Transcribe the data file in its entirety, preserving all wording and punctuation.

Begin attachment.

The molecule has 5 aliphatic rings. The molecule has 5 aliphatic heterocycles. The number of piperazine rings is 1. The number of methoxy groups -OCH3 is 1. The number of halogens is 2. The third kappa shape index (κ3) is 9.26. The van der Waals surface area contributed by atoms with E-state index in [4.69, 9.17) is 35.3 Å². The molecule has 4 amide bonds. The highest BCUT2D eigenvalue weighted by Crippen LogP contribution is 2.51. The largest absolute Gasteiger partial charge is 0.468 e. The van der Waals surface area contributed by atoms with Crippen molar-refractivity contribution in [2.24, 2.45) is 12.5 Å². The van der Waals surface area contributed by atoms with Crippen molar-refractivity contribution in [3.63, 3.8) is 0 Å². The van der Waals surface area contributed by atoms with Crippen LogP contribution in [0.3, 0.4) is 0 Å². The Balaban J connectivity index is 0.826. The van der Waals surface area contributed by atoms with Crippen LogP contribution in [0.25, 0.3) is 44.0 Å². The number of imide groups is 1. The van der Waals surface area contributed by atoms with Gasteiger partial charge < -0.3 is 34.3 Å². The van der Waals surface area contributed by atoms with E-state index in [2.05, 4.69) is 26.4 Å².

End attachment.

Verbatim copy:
The molecule has 5 aliphatic rings. The molecule has 5 aliphatic heterocycles. The number of piperazine rings is 1. The number of methoxy groups -OCH3 is 1. The number of halogens is 2. The third kappa shape index (κ3) is 9.26. The van der Waals surface area contributed by atoms with E-state index in [4.69, 9.17) is 35.3 Å². The molecule has 4 amide bonds. The highest BCUT2D eigenvalue weighted by Crippen LogP contribution is 2.51. The largest absolute Gasteiger partial charge is 0.468 e. The van der Waals surface area contributed by atoms with Crippen molar-refractivity contribution in [2.24, 2.45) is 12.5 Å². The van der Waals surface area contributed by atoms with Crippen molar-refractivity contribution in [3.63, 3.8) is 0 Å². The van der Waals surface area contributed by atoms with Crippen LogP contribution in [0.3, 0.4) is 0 Å². The Balaban J connectivity index is 0.826. The van der Waals surface area contributed by atoms with Crippen LogP contribution in [0.25, 0.3) is 44.0 Å². The number of imide groups is 1. The van der Waals surface area contributed by atoms with Gasteiger partial charge < -0.3 is 34.3 Å². The van der Waals surface area contributed by atoms with E-state index in [2.05, 4.69) is 26.4 Å².